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NATIONAL GREEN TRIBUNAL: ANALYSIS

The National Green Tribunal has been established under the National Green Tribunal Act 2010 for effective and expeditious disposal of cases relating to environmental protection and conservation of forests and other natural resources including enforcement of any legal right relating to environment and giving relief and compensation for damages to persons and property and for matters connected therewith or incidental thereto. It is a specialized body equipped with the necessary expertise to handle environmental disputes involving multi-disciplinary issues.

Salient features

  • The NGT is not bound by the procedure laid down under the Code of Civil Procedure, 1908, but shall be guided by principles of natural justice.
  • NGT is also not bound by the rules of evidence as enshrined in the Indian Evidence Act, 1872.
  • It will be relatively easier (as opposed to approaching a court) for conservation groups to present facts and issues before the NGT, including pointing out technical flaws in a project, or proposing alternatives that could minimize environmental damage but which have not been considered.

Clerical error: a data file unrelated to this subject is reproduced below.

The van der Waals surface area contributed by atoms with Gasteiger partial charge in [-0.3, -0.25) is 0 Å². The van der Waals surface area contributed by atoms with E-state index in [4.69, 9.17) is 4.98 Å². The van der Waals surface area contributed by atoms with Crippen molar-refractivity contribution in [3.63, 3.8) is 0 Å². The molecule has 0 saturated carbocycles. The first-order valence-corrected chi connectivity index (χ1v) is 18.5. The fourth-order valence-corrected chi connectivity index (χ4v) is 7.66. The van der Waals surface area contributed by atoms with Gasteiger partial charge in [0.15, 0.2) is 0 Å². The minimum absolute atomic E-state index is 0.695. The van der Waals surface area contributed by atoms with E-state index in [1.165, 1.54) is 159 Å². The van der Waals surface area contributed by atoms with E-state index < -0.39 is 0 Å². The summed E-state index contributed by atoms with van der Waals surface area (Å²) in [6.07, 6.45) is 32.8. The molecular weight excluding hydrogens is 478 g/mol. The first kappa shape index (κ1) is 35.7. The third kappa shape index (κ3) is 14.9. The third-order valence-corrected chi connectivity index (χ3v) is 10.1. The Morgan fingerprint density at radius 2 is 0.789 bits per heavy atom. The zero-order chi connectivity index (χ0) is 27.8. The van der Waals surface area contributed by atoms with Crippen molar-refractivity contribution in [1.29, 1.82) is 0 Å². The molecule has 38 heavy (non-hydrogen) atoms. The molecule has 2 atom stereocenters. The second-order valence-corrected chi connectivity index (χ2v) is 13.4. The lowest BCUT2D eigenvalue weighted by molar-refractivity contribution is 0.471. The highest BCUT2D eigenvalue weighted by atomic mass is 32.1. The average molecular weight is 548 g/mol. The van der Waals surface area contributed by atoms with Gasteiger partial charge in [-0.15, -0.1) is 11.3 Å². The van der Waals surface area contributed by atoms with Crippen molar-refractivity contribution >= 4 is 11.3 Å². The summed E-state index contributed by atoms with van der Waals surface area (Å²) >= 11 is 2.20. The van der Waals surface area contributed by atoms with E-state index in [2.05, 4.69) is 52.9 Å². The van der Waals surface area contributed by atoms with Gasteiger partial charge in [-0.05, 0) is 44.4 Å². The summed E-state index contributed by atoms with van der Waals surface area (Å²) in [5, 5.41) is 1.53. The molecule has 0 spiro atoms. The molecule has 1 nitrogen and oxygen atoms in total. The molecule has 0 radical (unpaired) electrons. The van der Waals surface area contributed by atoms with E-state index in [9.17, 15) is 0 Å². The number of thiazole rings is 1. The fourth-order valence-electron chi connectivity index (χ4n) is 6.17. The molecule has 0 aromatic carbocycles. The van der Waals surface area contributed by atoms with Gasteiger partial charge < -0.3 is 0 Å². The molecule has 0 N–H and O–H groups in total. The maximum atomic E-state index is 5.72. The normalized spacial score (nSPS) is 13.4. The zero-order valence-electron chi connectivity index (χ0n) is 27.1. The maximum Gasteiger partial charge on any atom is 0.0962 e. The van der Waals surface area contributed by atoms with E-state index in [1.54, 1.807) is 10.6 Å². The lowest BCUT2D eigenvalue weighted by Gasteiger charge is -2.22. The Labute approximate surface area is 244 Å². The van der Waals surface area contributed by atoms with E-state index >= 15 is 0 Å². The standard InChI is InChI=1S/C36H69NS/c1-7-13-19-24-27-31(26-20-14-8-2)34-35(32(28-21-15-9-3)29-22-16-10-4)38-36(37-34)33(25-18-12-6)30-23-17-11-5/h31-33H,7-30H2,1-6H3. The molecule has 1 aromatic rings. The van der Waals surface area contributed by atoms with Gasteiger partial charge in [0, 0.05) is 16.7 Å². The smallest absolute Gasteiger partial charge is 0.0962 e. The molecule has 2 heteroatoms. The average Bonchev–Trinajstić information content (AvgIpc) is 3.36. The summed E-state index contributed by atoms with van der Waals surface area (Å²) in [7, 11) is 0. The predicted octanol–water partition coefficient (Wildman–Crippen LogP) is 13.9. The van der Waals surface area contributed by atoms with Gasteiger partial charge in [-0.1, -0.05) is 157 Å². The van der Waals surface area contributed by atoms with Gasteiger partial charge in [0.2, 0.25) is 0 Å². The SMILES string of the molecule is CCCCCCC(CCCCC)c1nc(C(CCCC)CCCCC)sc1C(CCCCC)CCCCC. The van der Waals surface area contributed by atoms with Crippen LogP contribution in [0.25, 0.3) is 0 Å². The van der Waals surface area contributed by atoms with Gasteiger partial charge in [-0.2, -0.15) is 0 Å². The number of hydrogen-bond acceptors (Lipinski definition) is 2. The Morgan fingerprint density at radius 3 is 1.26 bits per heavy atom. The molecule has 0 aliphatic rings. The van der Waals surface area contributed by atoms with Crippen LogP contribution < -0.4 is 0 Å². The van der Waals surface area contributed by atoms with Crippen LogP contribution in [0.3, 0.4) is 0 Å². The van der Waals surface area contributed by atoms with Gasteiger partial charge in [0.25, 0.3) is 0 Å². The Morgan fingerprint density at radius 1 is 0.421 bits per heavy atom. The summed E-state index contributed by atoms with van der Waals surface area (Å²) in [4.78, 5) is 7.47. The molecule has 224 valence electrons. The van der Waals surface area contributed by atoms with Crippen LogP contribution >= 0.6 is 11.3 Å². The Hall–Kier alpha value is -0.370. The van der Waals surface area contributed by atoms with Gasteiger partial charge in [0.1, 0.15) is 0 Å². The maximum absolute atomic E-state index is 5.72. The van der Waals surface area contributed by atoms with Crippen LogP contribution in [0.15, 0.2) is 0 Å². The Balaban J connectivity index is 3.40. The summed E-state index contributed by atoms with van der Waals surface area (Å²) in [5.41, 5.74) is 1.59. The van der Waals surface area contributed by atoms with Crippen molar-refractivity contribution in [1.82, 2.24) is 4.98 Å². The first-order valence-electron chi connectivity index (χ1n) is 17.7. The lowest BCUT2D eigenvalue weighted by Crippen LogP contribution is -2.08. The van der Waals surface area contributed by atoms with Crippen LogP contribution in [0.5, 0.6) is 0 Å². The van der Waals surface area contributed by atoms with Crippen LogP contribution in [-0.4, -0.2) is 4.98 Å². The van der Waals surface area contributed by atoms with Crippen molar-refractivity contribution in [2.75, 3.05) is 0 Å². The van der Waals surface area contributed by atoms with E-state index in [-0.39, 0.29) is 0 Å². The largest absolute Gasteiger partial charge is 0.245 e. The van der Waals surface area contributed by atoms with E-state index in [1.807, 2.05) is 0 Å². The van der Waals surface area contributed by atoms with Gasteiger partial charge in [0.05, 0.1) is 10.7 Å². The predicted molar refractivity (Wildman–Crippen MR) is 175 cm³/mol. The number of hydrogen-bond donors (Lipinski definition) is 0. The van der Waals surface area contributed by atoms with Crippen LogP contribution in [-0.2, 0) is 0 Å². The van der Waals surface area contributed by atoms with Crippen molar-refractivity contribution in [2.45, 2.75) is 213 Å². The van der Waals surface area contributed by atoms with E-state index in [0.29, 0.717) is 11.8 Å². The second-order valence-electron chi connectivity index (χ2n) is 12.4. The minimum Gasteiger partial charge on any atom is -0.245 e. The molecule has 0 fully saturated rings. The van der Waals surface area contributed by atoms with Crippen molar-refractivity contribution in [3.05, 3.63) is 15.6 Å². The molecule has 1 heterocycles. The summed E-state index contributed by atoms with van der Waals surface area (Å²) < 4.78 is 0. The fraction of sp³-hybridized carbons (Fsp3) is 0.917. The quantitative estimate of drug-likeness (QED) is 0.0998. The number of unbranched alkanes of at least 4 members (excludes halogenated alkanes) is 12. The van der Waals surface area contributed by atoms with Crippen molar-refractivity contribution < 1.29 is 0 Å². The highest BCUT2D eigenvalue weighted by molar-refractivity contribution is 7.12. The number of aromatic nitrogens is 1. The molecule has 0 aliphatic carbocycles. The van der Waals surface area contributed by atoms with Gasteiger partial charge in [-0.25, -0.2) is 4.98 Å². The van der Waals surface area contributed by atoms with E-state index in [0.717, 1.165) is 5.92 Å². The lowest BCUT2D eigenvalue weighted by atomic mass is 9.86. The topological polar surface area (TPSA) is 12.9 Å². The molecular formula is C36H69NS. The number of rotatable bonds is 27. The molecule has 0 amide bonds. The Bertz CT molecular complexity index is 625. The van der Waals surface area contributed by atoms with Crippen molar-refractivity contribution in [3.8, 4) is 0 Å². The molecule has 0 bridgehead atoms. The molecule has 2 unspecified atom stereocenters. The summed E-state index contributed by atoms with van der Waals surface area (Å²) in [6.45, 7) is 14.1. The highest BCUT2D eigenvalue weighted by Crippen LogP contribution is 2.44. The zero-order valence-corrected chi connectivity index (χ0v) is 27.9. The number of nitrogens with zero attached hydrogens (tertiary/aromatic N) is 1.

• While passing Orders/decisions/awards, the NGT will apply the principles of sustainable development, the precautionary principle and the polluter pays principles. However, it must be noted that if the NGT holds that a claim is false, it can impose costs including lost benefits due to any interim injunction.

Recent judgments

  • The southern bench of the National Green Tribunal has suspended the environmental clearance of the India-based Neutrino Observatory project for research on high energy and nuclear physics, being set up in Tamil Nadu. The INO Project is a multi-institutional effort aimed at building a world-class underground laboratory with a rock cover of approximately 1200 metre for non-accelerator based high energy and nuclear physics research in India.